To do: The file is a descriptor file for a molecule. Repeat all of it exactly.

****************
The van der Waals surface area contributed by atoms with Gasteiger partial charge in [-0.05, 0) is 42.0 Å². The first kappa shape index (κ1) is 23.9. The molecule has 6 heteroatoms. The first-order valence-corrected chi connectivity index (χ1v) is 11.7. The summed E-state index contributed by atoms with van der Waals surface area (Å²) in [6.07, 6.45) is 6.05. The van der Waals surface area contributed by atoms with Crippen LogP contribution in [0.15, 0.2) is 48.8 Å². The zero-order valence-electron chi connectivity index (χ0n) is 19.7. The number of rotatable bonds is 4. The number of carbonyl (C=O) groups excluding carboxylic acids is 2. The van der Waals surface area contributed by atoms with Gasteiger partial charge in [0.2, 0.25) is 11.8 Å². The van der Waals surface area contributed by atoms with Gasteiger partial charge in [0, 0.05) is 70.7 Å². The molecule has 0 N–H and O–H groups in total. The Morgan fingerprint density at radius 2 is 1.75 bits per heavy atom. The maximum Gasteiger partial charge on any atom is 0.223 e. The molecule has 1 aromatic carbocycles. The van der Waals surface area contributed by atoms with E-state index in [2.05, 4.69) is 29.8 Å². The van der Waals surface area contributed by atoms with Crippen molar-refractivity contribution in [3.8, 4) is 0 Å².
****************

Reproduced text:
The van der Waals surface area contributed by atoms with Gasteiger partial charge in [-0.05, 0) is 42.0 Å². The first kappa shape index (κ1) is 23.9. The molecule has 6 heteroatoms. The first-order valence-corrected chi connectivity index (χ1v) is 11.7. The summed E-state index contributed by atoms with van der Waals surface area (Å²) in [6.07, 6.45) is 6.05. The van der Waals surface area contributed by atoms with Crippen LogP contribution in [0.15, 0.2) is 48.8 Å². The zero-order valence-electron chi connectivity index (χ0n) is 19.7. The number of rotatable bonds is 4. The number of carbonyl (C=O) groups excluding carboxylic acids is 2. The van der Waals surface area contributed by atoms with Gasteiger partial charge in [0.2, 0.25) is 11.8 Å². The van der Waals surface area contributed by atoms with Gasteiger partial charge in [0, 0.05) is 70.7 Å². The molecule has 0 N–H and O–H groups in total. The Morgan fingerprint density at radius 2 is 1.75 bits per heavy atom. The maximum Gasteiger partial charge on any atom is 0.223 e. The molecule has 1 aromatic carbocycles. The van der Waals surface area contributed by atoms with E-state index in [2.05, 4.69) is 29.8 Å². The van der Waals surface area contributed by atoms with Crippen molar-refractivity contribution in [3.8, 4) is 0 Å².